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Strand Theater Gutted by Flames

May 17, 1965 saw the city's newly purchased snorkel truck, the first such apparatus in New Hampshire, put into service. Truck 1 was purchased for $56,300. It soon received a fair trial when shortly after 3 A.M. on December 2, 1965; a two-alarm fire destroyed the roller skating rink at the once popular Pine Island Amusement Park in the Goffes Falls section of the city. Previous fires had destroyed the dance hall and the arcade area of the park.

On June 12, 1967 Hose 4 and Tanker 1 were placed into service. Tanker 1 housed at the Lake Avenue station carried 1000 gallons of water, 30 gal. of wet water, 30 gallons of liquid foam, as well as specialized tools such as acetylene torches, saws, generators, etc. Hose 4 was stationed at Engine 10's quarters carrying hose and a deck gun.

In 1969 Manchester purchased an 85-foot Sutphen tower, the first telescopic aerial tower in New Hampshire.

On October 28, 1969 box #3211 was pulled and a simultaneous telephone call alerted the fire department shortly after 6:30 A.M. of a fire at J. J. Moreau & Son Inc. located on Baldwin and Charles Streets and Brice Avenue. At first it was thought of as a possible chimney fire. Heavy, thick smoke rose above the building, followed by heavy fire breaking out from the rear. Intense radiant heat caused exposure problems several hundred yards away. The under control came 12 1/2 hours later at 7:02 P.M. Moreau’s, billed as the largest department hardware store North of Boston, suffered a "million plus" dollars damage. The building constructed in the 30's wasn't new to fires- two fires struck in 1953 and in 1946 the warehouse behind the Elm Street store suffered damage by fire, but this was worst in the company's history. In February 1971, the new Central Fire headquarters was opened at 100 Merrimack Street replacing the old Vine Street station.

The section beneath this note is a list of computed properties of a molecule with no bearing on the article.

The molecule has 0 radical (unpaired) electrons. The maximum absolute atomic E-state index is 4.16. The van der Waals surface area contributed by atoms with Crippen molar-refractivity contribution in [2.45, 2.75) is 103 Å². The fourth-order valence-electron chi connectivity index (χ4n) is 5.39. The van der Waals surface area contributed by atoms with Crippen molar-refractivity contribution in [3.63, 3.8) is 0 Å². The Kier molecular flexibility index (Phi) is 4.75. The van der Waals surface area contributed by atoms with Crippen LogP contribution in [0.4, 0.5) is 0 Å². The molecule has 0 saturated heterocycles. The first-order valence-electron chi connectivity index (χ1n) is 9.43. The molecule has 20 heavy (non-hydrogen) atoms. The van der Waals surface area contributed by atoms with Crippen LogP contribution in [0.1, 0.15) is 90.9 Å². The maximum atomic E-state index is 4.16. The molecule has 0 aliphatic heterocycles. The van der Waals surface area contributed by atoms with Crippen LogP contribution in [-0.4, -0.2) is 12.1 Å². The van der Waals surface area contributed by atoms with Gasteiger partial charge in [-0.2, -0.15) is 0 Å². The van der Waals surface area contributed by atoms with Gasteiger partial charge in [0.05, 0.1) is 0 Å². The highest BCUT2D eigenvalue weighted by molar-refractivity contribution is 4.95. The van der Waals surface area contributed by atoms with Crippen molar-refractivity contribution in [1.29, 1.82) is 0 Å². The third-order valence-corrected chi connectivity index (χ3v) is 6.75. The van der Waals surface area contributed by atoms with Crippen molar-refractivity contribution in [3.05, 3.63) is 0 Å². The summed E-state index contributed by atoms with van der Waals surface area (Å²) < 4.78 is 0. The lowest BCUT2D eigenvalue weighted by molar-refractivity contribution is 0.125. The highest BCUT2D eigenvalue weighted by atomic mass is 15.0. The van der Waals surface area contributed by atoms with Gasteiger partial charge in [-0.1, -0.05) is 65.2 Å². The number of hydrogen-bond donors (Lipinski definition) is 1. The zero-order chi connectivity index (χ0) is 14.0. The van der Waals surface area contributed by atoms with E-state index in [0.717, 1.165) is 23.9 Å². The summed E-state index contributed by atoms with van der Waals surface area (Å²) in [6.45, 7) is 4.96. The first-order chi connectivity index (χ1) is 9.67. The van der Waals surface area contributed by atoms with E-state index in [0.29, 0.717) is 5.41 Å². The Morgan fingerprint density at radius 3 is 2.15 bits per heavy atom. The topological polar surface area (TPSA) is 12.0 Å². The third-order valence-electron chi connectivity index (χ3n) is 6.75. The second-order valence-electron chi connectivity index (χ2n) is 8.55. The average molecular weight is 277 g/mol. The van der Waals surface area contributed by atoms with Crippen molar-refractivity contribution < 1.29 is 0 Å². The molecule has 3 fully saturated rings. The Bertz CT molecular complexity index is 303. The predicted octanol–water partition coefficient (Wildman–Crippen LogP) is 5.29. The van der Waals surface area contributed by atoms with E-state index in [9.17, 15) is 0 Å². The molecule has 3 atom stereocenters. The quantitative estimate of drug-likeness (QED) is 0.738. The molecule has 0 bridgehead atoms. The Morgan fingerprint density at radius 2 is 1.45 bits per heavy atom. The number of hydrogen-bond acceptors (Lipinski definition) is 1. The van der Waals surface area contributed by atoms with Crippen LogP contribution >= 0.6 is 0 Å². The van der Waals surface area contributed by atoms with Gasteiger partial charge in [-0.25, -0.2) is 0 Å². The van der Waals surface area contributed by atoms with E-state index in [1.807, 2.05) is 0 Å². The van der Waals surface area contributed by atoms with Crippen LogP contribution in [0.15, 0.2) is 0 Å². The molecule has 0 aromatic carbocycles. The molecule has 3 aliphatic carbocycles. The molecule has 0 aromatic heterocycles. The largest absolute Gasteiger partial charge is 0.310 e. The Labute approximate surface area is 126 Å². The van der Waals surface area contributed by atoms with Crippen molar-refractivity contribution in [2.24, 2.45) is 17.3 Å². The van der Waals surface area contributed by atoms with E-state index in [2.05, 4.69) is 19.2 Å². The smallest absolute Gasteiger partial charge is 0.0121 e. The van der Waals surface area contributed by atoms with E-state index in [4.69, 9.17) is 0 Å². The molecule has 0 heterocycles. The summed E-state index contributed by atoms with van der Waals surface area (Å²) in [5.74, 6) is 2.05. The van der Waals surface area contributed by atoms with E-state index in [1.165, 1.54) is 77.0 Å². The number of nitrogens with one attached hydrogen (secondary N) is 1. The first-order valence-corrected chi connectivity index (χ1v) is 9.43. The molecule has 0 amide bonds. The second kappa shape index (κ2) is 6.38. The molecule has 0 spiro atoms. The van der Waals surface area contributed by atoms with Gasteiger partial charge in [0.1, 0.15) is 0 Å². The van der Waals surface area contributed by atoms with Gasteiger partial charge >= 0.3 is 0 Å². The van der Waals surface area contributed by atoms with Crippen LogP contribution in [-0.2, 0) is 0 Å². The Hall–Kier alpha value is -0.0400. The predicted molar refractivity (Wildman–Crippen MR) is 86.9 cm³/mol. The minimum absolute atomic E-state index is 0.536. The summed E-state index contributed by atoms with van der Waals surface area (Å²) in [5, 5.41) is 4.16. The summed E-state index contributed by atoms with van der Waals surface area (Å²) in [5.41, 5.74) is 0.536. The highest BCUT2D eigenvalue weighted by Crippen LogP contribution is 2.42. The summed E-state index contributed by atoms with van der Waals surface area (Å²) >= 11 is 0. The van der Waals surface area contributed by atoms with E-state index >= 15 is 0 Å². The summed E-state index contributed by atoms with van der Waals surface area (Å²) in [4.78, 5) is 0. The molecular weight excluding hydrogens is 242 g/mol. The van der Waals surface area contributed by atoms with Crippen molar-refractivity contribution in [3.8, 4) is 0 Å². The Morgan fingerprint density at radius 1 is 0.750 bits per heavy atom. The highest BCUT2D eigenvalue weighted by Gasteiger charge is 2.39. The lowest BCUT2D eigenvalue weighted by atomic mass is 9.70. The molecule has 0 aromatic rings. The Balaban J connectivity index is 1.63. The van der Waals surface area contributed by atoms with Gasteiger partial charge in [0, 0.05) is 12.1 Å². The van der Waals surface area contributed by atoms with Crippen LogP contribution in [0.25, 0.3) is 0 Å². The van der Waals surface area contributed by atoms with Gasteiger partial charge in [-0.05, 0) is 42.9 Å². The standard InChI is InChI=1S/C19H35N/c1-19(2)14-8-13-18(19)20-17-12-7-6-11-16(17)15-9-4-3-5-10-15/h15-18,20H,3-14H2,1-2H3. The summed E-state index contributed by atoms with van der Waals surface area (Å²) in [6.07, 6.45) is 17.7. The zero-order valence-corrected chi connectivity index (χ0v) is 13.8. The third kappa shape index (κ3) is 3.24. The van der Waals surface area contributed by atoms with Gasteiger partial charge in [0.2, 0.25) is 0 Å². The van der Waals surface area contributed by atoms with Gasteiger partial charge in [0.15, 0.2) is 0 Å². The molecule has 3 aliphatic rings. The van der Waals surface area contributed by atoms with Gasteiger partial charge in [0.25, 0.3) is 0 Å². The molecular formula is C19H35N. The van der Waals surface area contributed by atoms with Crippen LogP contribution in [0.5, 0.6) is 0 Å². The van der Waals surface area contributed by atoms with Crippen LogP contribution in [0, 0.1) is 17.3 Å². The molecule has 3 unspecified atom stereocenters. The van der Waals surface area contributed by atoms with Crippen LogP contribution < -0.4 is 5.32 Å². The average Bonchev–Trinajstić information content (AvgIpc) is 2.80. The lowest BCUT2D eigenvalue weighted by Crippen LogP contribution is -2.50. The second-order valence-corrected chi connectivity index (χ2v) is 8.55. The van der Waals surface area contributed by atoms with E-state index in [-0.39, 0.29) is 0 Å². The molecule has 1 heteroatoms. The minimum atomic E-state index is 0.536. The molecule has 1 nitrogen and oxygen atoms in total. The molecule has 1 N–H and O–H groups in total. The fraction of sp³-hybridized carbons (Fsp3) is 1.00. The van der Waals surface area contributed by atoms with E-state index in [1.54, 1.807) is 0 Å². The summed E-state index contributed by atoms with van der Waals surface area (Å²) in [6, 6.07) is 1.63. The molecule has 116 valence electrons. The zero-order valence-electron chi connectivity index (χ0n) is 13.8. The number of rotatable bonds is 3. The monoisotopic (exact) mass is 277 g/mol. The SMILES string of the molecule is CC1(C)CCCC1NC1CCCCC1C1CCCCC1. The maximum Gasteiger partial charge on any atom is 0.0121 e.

In August of 1975 the fire department replaced the police department’s operation of emergency ambulance service in the city. Ambulance 1 was part of Engine 11 and responded from headquarters. Ambulance 2 originally operated from the Fire King Station and later became part of Engine and Ladder 2. Emergency ambulance service was transferred to a private service as of midnight June 4, 1985. Firefighters are trained as emergency medical technicians and engine companies respond to "life threatening" calls to provide basic life support.

On March 7, 1976 Deputy Chief John Lydon was appointed as Chief of the Department, a position he held until July 1, 1987, retiring after 35 1/2 years of service. Chief Lydon was instrumental in the passage the 1982 ordinance requiring a smoke detector in every dwelling unit.

A fire on June 3, 1976 heavily damaged the former five story Rice-Varick Hotel at 32 Merrimack Street, a century old Manchester landmark. A passerby pulled box #351 at Merrimack and Elm Streets at 8:21 P.M. Within 20 seconds the fire department was on the scene but the fire had a good start. The blaze started in the southwest corner of the top floor. Fifty people were evacuated from the building, which was being used as a rooming house.